California is recognized as the first state to pass a law that prohibits employers and schools from discriminating against individuals based on their choice of hairstyles. Called The CROWN Act, which stands for “Create a Respectful and Open Workplace for Natural Hair,” was voted into law by a majority vote. Senator Holly Mitchell told NPR, “The sheer volume of women and men and parents of students who have been sent home because someone deems their braids, twists, or locs were inappropriate for workplace settings, the sheer volume of people, suggests this clearly is a law whose time has come.”
Why is The CROWN Act so important?
For decades, ethnic children, men and women have been unnecessarily pressured to conform to socially acceptable “straight” hair styles in the workplace or in the classroom. This has long been a source of contention with many who follow traditional hairstyles or choose not to overprocess their natural hair.
The CROWN Act addressed this head on by stating,”The history of our nation is riddled with laws and societal norms that equated ‘blackness’ and the associated physical traits, for example, dark skin, kinky and curly hair to a badge of inferiority.” Men and women of color have been discriminated against for no reason other than deciding not to conform with outdated ideas of what is appropriate in a work environment. This unfair treatment ends with this law.
New York state was quick to follow, as Governor Andrew M. Cuomo signed a similar law that amends the Human Rights Law and Dignity for All Students Act — making it illegal for anyone to be discriminated against based on their hair style or texture. Cuomo said, ”By signing this bill into law, we are taking an important step toward correcting that history and ensuring people of color are protected from all forms of discrimination.” It is expected that other states will follow.
What does this mean for human resources?
Navigating The CROWN Act is not going to be terribly difficult. Anticipating that other states will be enacting this law, now is the time to establish a workplace policy to address it. Most workplaces have a policy on dress code. This can be augmented to include the new rules of hair acceptance.
In cases where safety is concerned, either due to long hair, hair that obstructs vision, or loose hairstyles, it is advisable to require and provide hair nets to protect the safety of employees and customers. An alternative is to ask individuals to protect their hair with a company provided hat. This is a practice that already takes place in many industries such as manufacturing, restaurants, and healthcare facilities.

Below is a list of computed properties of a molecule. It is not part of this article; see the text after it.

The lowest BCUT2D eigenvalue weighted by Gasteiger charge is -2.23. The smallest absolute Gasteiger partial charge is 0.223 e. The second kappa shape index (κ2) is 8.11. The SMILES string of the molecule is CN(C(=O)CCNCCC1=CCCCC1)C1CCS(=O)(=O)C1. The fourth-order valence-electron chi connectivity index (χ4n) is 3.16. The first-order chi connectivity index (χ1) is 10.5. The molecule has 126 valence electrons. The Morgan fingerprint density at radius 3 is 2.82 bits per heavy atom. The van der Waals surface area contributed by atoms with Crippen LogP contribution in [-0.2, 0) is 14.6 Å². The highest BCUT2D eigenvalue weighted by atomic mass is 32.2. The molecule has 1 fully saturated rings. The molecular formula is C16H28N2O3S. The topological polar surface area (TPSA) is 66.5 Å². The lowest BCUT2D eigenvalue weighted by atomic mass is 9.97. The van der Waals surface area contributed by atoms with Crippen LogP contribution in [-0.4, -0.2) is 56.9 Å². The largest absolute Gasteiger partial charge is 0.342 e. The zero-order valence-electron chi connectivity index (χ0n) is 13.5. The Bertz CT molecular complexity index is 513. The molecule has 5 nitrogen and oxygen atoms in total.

During job interviews or placement in specific job roles, appearance of a person’s hair style can not be a consideration. However, the company can require that a person arrives at work clean and neat, and this includes proper care of hair. It is important to educate new hires as much as possible about personal hygiene and professionalism as part of their development, but not placing emphasis on any one trait.
HR should also make a point to meet with management to review this law and ensure that no one inadvertently brings this up in a job interview or as part of a hiring or promotional decision.
A helpful visual aid that employees can refer to on the acceptable dress code should be made available. This can include attire, shoes, hosiery, and accessories that the company expects employees to wear. This can also include any safety wear requirements. However, all references to hair styles should be omitted.
The revised policy should also include information about The CROWN Act and what it means for employees. They should report any incidents of being singled out or discriminated against due to their hair style, without fear of repercussions. Clear disciplinary actions must be written out for offenders.
The workplace is about to gain more culture and value as people can focus on being themselves and not trying to fit into someone else’s ideals.